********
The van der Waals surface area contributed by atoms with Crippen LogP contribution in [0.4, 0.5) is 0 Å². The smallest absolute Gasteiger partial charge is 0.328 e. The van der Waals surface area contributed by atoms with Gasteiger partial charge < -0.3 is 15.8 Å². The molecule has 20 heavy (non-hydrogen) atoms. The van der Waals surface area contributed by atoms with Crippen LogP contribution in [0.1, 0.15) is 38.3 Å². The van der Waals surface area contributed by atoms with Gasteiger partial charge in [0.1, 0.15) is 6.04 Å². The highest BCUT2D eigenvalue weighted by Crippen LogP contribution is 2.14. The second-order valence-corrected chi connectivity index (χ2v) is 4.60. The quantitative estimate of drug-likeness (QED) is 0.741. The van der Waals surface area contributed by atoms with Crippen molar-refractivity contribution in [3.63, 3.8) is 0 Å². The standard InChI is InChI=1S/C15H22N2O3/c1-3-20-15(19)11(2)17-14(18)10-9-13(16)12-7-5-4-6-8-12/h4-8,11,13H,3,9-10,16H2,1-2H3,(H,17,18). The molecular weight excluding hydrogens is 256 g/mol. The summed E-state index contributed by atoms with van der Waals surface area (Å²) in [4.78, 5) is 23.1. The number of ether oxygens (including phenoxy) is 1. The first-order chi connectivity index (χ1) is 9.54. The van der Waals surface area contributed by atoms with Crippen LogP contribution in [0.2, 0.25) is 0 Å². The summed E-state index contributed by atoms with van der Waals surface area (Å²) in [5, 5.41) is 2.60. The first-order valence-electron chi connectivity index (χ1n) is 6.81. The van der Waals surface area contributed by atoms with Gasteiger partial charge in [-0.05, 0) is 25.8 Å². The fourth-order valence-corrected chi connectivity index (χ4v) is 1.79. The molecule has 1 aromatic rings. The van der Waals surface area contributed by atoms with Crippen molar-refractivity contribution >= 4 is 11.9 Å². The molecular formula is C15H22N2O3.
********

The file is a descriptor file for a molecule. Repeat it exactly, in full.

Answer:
The van der Waals surface area contributed by atoms with Crippen LogP contribution in [0.4, 0.5) is 0 Å². The smallest absolute Gasteiger partial charge is 0.328 e. The van der Waals surface area contributed by atoms with Gasteiger partial charge < -0.3 is 15.8 Å². The molecule has 20 heavy (non-hydrogen) atoms. The van der Waals surface area contributed by atoms with Crippen LogP contribution in [0.1, 0.15) is 38.3 Å². The van der Waals surface area contributed by atoms with Gasteiger partial charge in [0.1, 0.15) is 6.04 Å². The highest BCUT2D eigenvalue weighted by Crippen LogP contribution is 2.14. The second-order valence-corrected chi connectivity index (χ2v) is 4.60. The quantitative estimate of drug-likeness (QED) is 0.741. The van der Waals surface area contributed by atoms with Crippen molar-refractivity contribution in [3.63, 3.8) is 0 Å². The standard InChI is InChI=1S/C15H22N2O3/c1-3-20-15(19)11(2)17-14(18)10-9-13(16)12-7-5-4-6-8-12/h4-8,11,13H,3,9-10,16H2,1-2H3,(H,17,18). The molecular weight excluding hydrogens is 256 g/mol. The summed E-state index contributed by atoms with van der Waals surface area (Å²) in [4.78, 5) is 23.1. The number of ether oxygens (including phenoxy) is 1. The first-order chi connectivity index (χ1) is 9.54. The van der Waals surface area contributed by atoms with Crippen LogP contribution in [0.2, 0.25) is 0 Å². The summed E-state index contributed by atoms with van der Waals surface area (Å²) in [5, 5.41) is 2.60. The first-order valence-electron chi connectivity index (χ1n) is 6.81. The van der Waals surface area contributed by atoms with Gasteiger partial charge in [-0.05, 0) is 25.8 Å². The fourth-order valence-corrected chi connectivity index (χ4v) is 1.79. The molecule has 1 aromatic rings. The van der Waals surface area contributed by atoms with Crippen molar-refractivity contribution >= 4 is 11.9 Å². The molecular formula is C15H22N2O3.